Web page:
One of my favorite reads, Business Insider, threw me for a loop this week with an article titled, “‘Signs of excess are building’: 4 Wall Street giants explain why the stock market’s rally may have gone too far”.
Wall Street analysts are always worried about something, whether it’s the U.S.-China trade war, Iran’s saber-rattling, or the coronavirus spreading.
But, when big bank gurus are worried about “internals” – metrics surrounding the stocks that make up the market – maybe it’s time to worry.
Shah made an appearance on Fox Business Network’s Varney & Co. at the ring of the opening bell on Wednesday, and host Stuart Varney asks him about four key stocks that breaking through every headline right now…
Ongoing trouble in the repo market, where banks, big hedge funds and others borrow from each other, has forced the Federal Reserve to inject $400 billion into the fed funds market over the past four weeks.
That’s what’s fueling the stock market’s melt up.
Here’s how the problem in the fed funds market is driving stocks higher, why the Fed’s going to have to do even more, and what it means for future market moves.
The fed funds lending market is where borrowers use repurchase agreements, or repos, to borrow overnight or for terms of a few days to a few weeks. It has been in existential crisis mode for weeks now.
The bottom-line there is that big banks who usually lend their excess reserves in the fed funds market, to pick up interest overnight or on term loans, have been keeping more of their excess reserves parked at regional Federal Reserve banks. They’ve been doing this to collect IOER (risk-free “interest on excess reserves,” which the Fed’s been paying banks since the start of the financial crisis). Either that or they’ve been using their excess reserves to buy longer term Treasury bonds to earn more interest and speculate on interest rates falling.
That means there’s not enough money in the system to facilitate normal lending. As a result, the interest that borrowers must pay on repos has, at times, skyrocketed. And worse, sometimes the well’s dry.
For the last few weeks your Capital Wave Forecast has been highlighting “negative narratives” like the fake recession and fake manufacturing recession narrative, the Fed’s lost control narrative, and how global debt is going to crash markets narrative.
The purpose of highlighting and debunking negative narratives is to warn investors that they should be watching the market go higher and reading Capital Wave Forecast to understand what’s driving markets, and not listening to or reading naysaying nonsense.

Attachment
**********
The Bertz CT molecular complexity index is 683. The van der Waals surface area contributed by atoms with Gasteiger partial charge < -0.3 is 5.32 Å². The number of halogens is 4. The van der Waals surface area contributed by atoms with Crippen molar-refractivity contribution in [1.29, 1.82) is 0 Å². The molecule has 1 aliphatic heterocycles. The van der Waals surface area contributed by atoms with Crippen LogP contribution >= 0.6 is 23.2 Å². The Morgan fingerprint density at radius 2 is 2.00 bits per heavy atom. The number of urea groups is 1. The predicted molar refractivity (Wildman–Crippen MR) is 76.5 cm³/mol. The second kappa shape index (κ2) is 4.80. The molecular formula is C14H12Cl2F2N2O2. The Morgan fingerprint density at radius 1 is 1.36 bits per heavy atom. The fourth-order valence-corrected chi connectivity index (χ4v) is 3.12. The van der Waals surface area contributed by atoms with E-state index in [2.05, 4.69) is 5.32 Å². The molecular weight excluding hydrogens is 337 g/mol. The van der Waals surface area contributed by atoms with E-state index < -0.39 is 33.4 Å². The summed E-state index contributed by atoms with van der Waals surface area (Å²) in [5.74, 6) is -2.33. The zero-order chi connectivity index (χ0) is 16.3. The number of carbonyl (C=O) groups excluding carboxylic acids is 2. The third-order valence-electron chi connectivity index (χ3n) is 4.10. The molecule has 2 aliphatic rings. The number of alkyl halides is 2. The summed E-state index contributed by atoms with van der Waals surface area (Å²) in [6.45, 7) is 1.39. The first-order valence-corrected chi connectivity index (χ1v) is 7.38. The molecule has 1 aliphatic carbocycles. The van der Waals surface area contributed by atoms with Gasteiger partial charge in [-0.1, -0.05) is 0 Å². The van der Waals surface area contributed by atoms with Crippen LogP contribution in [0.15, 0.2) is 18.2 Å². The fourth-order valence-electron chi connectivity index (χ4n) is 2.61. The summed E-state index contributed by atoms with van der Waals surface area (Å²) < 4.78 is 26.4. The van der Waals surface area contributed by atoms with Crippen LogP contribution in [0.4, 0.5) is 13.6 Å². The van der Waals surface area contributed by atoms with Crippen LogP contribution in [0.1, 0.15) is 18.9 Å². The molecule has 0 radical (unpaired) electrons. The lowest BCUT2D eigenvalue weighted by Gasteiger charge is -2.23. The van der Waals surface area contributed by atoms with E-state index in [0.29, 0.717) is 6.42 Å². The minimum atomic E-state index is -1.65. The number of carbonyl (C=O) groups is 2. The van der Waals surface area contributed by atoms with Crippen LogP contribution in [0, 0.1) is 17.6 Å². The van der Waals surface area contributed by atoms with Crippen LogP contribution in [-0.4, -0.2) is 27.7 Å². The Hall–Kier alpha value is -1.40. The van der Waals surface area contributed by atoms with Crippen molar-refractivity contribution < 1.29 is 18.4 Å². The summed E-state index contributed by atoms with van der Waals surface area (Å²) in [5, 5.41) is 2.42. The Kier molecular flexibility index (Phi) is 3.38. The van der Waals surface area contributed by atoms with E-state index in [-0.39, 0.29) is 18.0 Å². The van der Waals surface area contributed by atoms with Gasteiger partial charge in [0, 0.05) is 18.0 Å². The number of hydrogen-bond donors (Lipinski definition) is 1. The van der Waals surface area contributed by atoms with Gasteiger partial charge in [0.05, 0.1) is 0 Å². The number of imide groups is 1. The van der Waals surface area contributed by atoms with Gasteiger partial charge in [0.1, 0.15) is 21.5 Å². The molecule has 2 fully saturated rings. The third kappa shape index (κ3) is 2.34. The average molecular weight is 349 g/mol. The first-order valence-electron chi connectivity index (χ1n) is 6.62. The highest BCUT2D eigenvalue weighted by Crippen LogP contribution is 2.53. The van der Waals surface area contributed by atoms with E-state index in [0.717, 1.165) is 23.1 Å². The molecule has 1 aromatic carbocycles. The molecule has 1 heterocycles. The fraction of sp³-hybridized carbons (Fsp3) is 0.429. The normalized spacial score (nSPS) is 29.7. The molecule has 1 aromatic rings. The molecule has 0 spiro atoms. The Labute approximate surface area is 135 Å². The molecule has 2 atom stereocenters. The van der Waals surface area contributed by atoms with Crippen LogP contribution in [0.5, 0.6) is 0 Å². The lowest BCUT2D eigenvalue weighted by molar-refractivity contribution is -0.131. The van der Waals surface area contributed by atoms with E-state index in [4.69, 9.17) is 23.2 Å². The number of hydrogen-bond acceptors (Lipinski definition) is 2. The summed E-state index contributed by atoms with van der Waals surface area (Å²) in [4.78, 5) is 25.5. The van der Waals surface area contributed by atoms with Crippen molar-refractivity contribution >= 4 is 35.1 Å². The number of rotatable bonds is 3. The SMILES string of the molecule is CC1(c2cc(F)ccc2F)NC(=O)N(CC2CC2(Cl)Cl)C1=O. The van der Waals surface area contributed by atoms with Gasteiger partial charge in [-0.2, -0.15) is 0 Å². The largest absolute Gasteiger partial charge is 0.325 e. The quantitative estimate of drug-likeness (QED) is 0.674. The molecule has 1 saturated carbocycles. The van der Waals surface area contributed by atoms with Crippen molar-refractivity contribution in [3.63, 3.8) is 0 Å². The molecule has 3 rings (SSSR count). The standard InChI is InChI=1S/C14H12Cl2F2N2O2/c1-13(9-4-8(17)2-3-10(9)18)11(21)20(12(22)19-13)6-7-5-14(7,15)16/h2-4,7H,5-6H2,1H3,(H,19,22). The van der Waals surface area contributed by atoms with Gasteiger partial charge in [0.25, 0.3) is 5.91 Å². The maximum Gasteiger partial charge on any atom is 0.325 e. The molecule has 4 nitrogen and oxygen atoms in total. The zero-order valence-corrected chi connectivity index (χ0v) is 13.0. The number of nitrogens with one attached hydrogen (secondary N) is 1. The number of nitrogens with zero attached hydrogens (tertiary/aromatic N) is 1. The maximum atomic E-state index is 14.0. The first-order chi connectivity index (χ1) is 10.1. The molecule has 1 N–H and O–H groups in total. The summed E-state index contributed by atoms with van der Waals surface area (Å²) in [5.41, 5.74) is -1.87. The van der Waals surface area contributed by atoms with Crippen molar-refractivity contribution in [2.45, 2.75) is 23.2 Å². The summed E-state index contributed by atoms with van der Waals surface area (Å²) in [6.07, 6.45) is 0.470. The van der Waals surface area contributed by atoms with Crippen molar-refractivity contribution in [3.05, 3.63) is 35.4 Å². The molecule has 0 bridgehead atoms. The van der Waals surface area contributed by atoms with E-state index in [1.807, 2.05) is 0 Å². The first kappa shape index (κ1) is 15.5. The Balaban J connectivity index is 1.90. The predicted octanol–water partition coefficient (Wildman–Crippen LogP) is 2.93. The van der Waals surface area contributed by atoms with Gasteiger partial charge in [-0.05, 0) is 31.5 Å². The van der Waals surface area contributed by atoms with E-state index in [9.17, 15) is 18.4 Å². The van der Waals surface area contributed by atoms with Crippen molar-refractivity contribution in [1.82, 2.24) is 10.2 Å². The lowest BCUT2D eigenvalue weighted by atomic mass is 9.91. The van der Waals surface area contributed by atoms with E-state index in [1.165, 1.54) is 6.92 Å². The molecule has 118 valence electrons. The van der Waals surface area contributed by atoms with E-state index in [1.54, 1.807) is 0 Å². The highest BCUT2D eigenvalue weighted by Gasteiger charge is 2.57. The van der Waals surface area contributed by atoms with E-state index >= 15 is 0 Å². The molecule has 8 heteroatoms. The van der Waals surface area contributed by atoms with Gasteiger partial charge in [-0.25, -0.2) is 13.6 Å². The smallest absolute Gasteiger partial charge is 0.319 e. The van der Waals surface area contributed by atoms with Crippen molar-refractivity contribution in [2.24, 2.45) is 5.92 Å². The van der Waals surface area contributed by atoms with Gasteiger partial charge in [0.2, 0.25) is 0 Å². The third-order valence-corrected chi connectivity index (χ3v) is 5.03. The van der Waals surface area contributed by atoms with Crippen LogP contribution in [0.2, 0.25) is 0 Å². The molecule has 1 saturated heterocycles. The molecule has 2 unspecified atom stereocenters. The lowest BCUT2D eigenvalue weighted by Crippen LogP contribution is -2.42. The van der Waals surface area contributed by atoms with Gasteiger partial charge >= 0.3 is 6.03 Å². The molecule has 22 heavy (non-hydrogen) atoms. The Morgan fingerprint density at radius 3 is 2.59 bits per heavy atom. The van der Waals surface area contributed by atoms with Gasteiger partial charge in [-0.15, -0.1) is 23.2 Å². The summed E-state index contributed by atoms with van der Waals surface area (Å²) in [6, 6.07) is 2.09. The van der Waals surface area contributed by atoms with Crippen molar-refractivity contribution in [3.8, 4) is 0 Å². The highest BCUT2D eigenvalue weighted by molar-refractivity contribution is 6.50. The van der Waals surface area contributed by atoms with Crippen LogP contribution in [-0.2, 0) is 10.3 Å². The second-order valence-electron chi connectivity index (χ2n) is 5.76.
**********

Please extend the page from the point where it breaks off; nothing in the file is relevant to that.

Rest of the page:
There are other negative narratives out there, which we’ll continue debunking, just not today.
Today, we’re catching up with where the market’s been going and what’s immediately ahead for stocks.
The secret momentum driver elevating market indexes to all-time highs, again and again, is none-other than the “passive investing” trend. It’s going on unbeknownst to even the drivers of this momentum bus.
Investors who don’t understand how big an impact money flowing into index funds has had on the market’s performance probably have no idea what could happen if the trend stalls, or worse, reverses.
Here are the pitfalls of passive investing and how bad the fallout could be if passive investors discover the trap they’ve entered, turn active, and sell.
The almost self-perpetuating cycle of rising markets attracting passive investment capital into index products, which boosts the value of indexes as money flows into them, which attracts more sidelined money and compels investors to sell actively managed funds and buy passive index-following funds, which have been lowering their management fees since they aren’t actively managed, which attracts more investor capital into the growing universe of index funds, which keep increasing in value as sponsors and their authorized participants buy all the underlying stocks in the indexes they track when investors buy those packaged products in the open market, is, almost self-perpetuating.
But you know the saying, almost only counts in horseshoes and hand grenades.
The truth is passive investing’s virtuous positive momentum manufacturing feedback loop isn’t a guarantee.
I explained that “momentum isn’t last on that shortlist because it’s the least important big-picture item. It’s last because everything before it determines momentum…and when it’s hot, it becomes its own driver.”
And I also teased what this article’s going to reveal: “There’s another piece to the momentum picture, a big-picture momentum driver all its own, that’s been an engine of momentum, which I’ll get into right here next week.”
So, what’s the secret?
The hardly ever talked about big-picture momentum driver is the passive investing trend.